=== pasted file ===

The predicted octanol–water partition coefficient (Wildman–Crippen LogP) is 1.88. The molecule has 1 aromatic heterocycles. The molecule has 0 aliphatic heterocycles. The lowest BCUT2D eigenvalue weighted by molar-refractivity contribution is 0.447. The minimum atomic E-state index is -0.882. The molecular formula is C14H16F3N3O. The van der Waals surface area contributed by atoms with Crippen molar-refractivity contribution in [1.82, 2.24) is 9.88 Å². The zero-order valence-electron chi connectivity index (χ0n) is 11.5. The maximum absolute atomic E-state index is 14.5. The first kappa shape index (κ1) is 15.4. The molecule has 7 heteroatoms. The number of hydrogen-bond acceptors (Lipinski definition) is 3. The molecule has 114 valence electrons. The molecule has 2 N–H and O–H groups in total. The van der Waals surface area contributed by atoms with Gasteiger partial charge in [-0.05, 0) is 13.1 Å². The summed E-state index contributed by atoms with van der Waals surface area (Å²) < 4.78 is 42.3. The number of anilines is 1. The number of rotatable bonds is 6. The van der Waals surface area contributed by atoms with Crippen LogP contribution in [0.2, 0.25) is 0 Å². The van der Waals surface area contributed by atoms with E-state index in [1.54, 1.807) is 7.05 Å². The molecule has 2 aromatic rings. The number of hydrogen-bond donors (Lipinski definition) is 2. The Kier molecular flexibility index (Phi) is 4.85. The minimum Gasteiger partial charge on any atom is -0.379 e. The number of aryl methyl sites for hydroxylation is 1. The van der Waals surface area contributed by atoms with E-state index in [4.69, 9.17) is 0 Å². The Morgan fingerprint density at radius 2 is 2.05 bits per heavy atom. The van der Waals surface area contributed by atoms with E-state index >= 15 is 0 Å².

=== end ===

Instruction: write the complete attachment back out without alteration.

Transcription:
The predicted octanol–water partition coefficient (Wildman–Crippen LogP) is 1.88. The molecule has 1 aromatic heterocycles. The molecule has 0 aliphatic heterocycles. The lowest BCUT2D eigenvalue weighted by molar-refractivity contribution is 0.447. The minimum atomic E-state index is -0.882. The molecular formula is C14H16F3N3O. The van der Waals surface area contributed by atoms with Crippen molar-refractivity contribution in [1.82, 2.24) is 9.88 Å². The zero-order valence-electron chi connectivity index (χ0n) is 11.5. The maximum absolute atomic E-state index is 14.5. The first kappa shape index (κ1) is 15.4. The molecule has 7 heteroatoms. The number of hydrogen-bond acceptors (Lipinski definition) is 3. The molecule has 114 valence electrons. The molecule has 2 N–H and O–H groups in total. The van der Waals surface area contributed by atoms with Gasteiger partial charge in [-0.05, 0) is 13.1 Å². The summed E-state index contributed by atoms with van der Waals surface area (Å²) < 4.78 is 42.3. The number of anilines is 1. The number of rotatable bonds is 6. The van der Waals surface area contributed by atoms with Crippen LogP contribution in [0.2, 0.25) is 0 Å². The van der Waals surface area contributed by atoms with E-state index in [1.54, 1.807) is 7.05 Å². The molecule has 2 aromatic rings. The number of hydrogen-bond donors (Lipinski definition) is 2. The Kier molecular flexibility index (Phi) is 4.85. The minimum Gasteiger partial charge on any atom is -0.379 e. The number of aryl methyl sites for hydroxylation is 1. The van der Waals surface area contributed by atoms with E-state index in [4.69, 9.17) is 0 Å². The Morgan fingerprint density at radius 2 is 2.05 bits per heavy atom. The van der Waals surface area contributed by atoms with E-state index >= 15 is 0 Å².